Programming is like guiding a passenger, who has never flown a plane before, to land a 747 from the ATC.

[The passanger is the computer/your application]

- You have no precise idea what to do, as you are doing this the first time.
- You can't see what's going on in the cockpit, just your radar info and the screams of the passenger though the radio.
- Something could be very wrong and you won't know about it, until the plane crashes and burns.
- You have to tell them every little thing to do, they can't do shit by themselves.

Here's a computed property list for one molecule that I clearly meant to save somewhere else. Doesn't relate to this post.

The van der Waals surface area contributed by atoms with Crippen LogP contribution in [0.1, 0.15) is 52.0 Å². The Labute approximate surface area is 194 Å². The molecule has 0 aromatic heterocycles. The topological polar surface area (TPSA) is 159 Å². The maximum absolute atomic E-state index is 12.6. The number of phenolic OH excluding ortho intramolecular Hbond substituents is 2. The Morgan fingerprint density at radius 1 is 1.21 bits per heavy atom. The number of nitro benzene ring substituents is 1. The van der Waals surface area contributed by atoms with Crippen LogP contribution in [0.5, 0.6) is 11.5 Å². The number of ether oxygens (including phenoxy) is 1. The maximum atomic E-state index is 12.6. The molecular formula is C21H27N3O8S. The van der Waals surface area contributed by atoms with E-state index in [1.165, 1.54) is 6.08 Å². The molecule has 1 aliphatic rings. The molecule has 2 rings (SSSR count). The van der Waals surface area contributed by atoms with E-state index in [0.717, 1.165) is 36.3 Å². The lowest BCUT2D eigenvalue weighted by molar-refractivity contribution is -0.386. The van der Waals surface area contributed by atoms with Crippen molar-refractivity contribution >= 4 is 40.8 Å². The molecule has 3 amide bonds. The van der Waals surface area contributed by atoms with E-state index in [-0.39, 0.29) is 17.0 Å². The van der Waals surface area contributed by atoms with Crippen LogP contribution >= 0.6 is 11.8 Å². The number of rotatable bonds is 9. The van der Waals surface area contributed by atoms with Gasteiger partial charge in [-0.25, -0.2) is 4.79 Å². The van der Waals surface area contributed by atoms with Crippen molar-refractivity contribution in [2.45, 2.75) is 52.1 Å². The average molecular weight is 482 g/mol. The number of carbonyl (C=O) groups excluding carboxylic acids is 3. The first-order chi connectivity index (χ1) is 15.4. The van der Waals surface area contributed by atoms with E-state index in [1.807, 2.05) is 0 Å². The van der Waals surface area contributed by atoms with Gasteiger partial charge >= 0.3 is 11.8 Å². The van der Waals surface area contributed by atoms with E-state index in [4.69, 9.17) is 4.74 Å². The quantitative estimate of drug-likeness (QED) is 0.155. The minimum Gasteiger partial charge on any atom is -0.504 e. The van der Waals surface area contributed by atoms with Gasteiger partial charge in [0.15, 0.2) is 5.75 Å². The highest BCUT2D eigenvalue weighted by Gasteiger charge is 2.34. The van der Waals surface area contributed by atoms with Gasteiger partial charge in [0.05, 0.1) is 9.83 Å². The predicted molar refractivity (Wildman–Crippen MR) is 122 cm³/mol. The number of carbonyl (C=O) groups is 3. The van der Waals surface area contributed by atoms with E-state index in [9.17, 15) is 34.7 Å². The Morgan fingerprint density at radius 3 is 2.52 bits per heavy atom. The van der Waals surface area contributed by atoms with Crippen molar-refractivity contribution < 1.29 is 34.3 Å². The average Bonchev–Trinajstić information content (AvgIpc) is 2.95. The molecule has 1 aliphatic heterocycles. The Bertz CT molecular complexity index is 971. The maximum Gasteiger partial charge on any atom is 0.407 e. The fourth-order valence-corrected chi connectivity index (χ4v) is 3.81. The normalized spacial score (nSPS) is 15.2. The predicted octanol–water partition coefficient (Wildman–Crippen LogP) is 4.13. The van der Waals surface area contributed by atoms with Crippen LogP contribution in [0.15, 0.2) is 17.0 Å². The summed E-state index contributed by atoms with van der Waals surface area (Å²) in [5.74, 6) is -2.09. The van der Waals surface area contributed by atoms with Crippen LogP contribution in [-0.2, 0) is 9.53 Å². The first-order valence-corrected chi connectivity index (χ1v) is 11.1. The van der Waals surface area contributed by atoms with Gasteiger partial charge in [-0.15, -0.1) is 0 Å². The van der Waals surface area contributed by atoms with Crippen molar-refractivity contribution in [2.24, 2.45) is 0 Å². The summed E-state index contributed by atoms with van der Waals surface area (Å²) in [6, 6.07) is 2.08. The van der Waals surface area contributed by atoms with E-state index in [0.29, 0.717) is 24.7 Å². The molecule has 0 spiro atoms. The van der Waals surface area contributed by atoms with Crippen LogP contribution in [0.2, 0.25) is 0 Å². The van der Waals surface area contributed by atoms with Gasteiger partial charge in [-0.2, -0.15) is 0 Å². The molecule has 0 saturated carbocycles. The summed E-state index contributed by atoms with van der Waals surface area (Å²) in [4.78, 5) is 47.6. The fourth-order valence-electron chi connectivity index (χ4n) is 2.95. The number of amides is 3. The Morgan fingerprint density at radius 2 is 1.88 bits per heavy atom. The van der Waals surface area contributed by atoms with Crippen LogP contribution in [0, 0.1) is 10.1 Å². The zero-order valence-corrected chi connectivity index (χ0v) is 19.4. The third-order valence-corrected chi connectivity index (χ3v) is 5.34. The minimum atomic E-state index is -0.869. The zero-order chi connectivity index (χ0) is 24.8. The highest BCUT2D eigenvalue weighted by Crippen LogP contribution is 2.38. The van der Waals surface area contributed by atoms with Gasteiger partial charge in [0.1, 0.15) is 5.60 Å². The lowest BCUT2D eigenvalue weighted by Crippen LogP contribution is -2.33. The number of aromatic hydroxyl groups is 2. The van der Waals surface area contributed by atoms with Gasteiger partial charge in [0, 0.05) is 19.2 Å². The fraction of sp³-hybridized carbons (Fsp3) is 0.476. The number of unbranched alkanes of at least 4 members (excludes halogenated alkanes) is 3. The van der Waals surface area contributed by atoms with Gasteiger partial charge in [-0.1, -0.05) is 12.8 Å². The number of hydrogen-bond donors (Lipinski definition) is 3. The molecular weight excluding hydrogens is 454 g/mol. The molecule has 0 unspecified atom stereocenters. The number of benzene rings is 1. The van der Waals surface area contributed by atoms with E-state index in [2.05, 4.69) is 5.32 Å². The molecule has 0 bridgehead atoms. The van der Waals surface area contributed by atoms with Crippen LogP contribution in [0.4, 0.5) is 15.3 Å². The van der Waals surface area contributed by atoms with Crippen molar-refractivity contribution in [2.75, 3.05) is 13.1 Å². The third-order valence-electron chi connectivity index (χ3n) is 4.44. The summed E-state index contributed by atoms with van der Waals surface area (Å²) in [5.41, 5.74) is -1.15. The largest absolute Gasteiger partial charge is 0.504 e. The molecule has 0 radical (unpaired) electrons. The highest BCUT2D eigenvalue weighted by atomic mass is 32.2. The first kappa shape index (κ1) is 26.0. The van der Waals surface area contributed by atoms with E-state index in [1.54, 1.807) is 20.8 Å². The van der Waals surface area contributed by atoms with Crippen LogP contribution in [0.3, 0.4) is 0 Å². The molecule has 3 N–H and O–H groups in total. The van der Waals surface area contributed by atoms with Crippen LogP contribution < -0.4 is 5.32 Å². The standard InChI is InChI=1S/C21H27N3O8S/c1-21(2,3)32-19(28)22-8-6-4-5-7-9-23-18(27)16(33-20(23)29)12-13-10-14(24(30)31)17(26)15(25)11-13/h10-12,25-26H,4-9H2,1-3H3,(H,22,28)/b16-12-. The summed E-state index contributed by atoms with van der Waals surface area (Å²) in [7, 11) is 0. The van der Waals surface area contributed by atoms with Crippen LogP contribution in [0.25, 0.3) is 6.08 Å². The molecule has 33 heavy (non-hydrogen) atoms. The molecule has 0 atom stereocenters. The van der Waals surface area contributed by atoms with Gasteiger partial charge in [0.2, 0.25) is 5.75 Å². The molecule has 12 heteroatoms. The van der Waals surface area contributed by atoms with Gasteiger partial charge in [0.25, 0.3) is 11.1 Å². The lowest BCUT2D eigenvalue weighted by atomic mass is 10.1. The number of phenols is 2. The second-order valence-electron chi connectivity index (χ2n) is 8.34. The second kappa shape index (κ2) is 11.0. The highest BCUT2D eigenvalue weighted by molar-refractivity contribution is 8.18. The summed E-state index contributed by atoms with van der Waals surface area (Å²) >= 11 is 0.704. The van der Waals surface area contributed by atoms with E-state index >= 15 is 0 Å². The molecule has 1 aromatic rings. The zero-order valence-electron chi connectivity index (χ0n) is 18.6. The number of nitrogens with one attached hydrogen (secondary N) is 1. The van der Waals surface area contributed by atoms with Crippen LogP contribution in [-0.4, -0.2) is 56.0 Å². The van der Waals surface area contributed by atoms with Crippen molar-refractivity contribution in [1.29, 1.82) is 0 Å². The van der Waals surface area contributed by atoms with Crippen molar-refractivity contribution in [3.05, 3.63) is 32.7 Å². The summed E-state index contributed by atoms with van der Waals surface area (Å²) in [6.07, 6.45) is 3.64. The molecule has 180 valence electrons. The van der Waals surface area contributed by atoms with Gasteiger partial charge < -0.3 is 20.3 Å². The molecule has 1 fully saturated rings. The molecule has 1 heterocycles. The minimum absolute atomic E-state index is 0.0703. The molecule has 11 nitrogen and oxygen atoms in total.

- If the plane crashes everyone will tell you it's your fault.
- Your supervisor tells you it should only take 5 minutes and hands you 3 more planes you need to save.

  • 1
    And then comes in the user...
  • 7
    I had the exact opposite feeling when I started programming...

    This fucking box of cards and wires will try to do EXACTLY what I tell it to do, no more, no less and won't bitch. Might not work, but damn, it tries to do my bidding. I was ready to find my secret lair under a volcano and begin plotting my takeover of the world
  • 4
    @martygeek That's when you have a small project.

    When you have multiple versions of libraries running at the same time, proprietary binary blobs everywhere, nothing is documented and you don't have time to understand how the codebase works, then you don't feel like you are in control.
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